It wasn’t the only preview of what lies ahead. Earlier, I stood on the deck of the Akademik Fedorov, a Russian research vessel that participated in MOSAiC’s first few weeks, with Jessie Creamean, an aerosol researcher at Colorado State University in Fort Collins. We watched as the Polarstern slowly approached, gliding across a sea of ice. The sky was gray, with a thin stripe of blue at the horizon in every direction—except at the spot where the Polarstern had just spent the night. There hung a thick yellow and brown cloud. “Just think,” Creamean said, “if we open the Arctic to shipping it’s all going to look like that.”

        author: Shannon Hall, aboard the Polarstern in the Arctic Ocean
        Shannon Hall is a science journalist in Boulder, Colorado.
        Science 15 Nov 2019:
        Vol. 366, Issue 6467, pp. 792-793
        DOI: 10.1126/science.366.6467.792

        So many nuggets of climate gold there in that essay.
        No wonder the scientists want to keep going there since Carl Weyprecht’s time.
        The mosquito and dengue, yellow fever, and malaria-infected tropics never change.
        But… the high polar latitudes are where the change is, + and -. Where the grant money lies.

    • I want to see the ship get permanently stuck. That would probably require a really cold winter with storms piling up ice in front of the ship so thick it can’t go forward. Fantasy, I know, but what a great monument to man’s foolishness that would be.

      • wonder how deep a snowdrift is required to allow bears to clamber up?
        and yes its going to be an ongoing source of much mirth as this continues.
        money and time wasted

        • Captain’s Log entry 3rd Feb 2020 –
          “Today shot 6 polar bears on the foredeck consuming Professor Grantminer. All crew and passengers still in lockdown. Photography of polar bears still verboten – NatGeo only publishing walruses. Scheduled visits to our ship by Messers Attenborough and Suzuki postponed indefinitely, as they will be conferencing in Tahiti for the remainder of this winter.”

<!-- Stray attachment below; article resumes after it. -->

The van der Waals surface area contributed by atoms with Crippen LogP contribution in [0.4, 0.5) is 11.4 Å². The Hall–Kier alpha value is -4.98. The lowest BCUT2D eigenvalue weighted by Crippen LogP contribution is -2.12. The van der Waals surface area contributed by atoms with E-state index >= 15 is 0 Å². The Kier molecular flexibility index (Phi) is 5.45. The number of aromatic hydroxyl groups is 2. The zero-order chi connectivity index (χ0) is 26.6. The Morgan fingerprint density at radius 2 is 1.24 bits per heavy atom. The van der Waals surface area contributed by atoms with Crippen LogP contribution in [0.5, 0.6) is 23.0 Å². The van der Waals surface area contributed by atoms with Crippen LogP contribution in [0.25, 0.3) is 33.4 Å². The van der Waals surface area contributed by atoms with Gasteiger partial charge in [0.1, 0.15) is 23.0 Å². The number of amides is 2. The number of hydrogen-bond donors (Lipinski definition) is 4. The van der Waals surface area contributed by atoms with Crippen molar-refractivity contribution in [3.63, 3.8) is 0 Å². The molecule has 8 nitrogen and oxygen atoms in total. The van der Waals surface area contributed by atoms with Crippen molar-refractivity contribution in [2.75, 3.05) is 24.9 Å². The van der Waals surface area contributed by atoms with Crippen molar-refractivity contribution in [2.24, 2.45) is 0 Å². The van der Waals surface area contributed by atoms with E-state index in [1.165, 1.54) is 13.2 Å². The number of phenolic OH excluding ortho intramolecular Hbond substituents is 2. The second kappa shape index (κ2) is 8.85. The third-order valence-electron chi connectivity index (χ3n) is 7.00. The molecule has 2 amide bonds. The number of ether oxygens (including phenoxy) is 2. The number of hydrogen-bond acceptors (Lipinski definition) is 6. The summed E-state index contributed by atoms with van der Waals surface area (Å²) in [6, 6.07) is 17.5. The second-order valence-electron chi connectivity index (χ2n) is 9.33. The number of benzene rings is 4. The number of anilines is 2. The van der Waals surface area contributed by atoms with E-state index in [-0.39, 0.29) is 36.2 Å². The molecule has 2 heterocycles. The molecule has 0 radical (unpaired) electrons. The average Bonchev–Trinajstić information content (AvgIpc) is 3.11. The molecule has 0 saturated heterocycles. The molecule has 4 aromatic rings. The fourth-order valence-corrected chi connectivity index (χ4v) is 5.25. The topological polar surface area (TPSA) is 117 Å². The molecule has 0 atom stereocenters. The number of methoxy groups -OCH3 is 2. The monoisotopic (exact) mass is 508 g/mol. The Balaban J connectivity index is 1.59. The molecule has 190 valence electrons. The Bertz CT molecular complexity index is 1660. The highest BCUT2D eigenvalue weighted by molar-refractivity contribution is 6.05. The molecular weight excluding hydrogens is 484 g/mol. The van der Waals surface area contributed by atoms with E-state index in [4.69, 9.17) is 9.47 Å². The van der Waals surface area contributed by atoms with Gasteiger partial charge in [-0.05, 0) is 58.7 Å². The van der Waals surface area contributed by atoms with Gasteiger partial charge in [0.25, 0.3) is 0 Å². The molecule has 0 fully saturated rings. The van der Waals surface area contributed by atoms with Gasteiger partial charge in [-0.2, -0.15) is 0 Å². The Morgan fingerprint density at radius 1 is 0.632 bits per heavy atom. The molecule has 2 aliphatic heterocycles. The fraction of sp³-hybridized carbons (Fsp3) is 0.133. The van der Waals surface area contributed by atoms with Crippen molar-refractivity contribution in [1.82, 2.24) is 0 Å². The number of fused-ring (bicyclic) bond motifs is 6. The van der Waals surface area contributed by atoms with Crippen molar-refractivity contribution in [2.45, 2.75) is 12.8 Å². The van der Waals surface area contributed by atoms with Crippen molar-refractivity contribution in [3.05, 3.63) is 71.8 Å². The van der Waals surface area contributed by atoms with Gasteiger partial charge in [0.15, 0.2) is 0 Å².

• Once daylight returns, the black carbon emitted by the ship will cause the ice to melt, this proving the Arctic ice is melting away due to CO2 emissions (sarc/).

    • It’s time for a little Kindergarten Kalculus based on the article…

      A 12-month expedition burning 15 tons of fuel per day to support the work of 300 scientists.

      365 x 15 / 300 = 18.25 tons per scientist

      In comparably rough numbers, I estimate that my wife and I use about 100 pounds (0.05 tons) of fuel per week.

      52 x 0.05 / 2 = 1.3 tons per person

      And let me speculate how this will probably end… after the expedition is over several of these scientists — who just burned through 14 years-worth of MY lifestyle’s fuel consumption in just one year to support THEIR lifestyle — will point their fingers and waggle their gums about how you and I have to reduce our use of fossil fuels.

    • Looks like none of the “scientists” actually stopped to consider how the ship they were staying on was going to impact the environment they were studying.

      I doubt much usable data will be collected this winter. Of course that won’t stop them from proclaiming that they have proven everything to be worse than they thought.
      Unprecedented even.

    • They should send Greta (and her father). She loves to be on boats for a long time. Maybe she can bring her dogs too.

    • “Those scientists will sheepishly do it with their own photo evidence when daylight finally arrives sometime in February via their drone-cameras flying high above the ship taking pictures of the blackened ice around the ship.”